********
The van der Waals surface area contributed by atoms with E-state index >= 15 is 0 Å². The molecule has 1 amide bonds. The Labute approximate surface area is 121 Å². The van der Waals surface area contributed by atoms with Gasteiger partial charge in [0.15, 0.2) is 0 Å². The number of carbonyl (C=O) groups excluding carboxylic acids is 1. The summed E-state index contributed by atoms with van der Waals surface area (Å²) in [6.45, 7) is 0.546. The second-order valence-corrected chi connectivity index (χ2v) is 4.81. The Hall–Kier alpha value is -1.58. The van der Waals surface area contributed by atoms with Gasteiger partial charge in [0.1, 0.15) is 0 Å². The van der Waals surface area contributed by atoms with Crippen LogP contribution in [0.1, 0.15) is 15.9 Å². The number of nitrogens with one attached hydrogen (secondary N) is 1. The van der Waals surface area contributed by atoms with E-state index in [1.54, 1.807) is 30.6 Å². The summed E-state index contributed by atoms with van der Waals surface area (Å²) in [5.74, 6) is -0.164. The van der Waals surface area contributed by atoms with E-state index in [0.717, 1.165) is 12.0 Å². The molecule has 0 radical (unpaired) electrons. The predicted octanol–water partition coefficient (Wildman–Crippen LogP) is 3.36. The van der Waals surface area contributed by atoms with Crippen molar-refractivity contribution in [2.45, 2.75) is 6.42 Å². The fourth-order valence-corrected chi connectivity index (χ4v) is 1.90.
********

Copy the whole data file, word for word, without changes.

The van der Waals surface area contributed by atoms with E-state index >= 15 is 0 Å². The molecule has 1 amide bonds. The Labute approximate surface area is 121 Å². The van der Waals surface area contributed by atoms with Gasteiger partial charge in [0.15, 0.2) is 0 Å². The number of carbonyl (C=O) groups excluding carboxylic acids is 1. The summed E-state index contributed by atoms with van der Waals surface area (Å²) in [6.45, 7) is 0.546. The second-order valence-corrected chi connectivity index (χ2v) is 4.81. The Hall–Kier alpha value is -1.58. The van der Waals surface area contributed by atoms with Gasteiger partial charge in [0.1, 0.15) is 0 Å². The van der Waals surface area contributed by atoms with Crippen LogP contribution in [0.1, 0.15) is 15.9 Å². The number of nitrogens with one attached hydrogen (secondary N) is 1. The van der Waals surface area contributed by atoms with E-state index in [1.54, 1.807) is 30.6 Å². The summed E-state index contributed by atoms with van der Waals surface area (Å²) in [5.74, 6) is -0.164. The van der Waals surface area contributed by atoms with E-state index in [0.717, 1.165) is 12.0 Å². The molecule has 0 radical (unpaired) electrons. The predicted octanol–water partition coefficient (Wildman–Crippen LogP) is 3.36. The van der Waals surface area contributed by atoms with Crippen molar-refractivity contribution in [2.45, 2.75) is 6.42 Å². The fourth-order valence-corrected chi connectivity index (χ4v) is 1.90.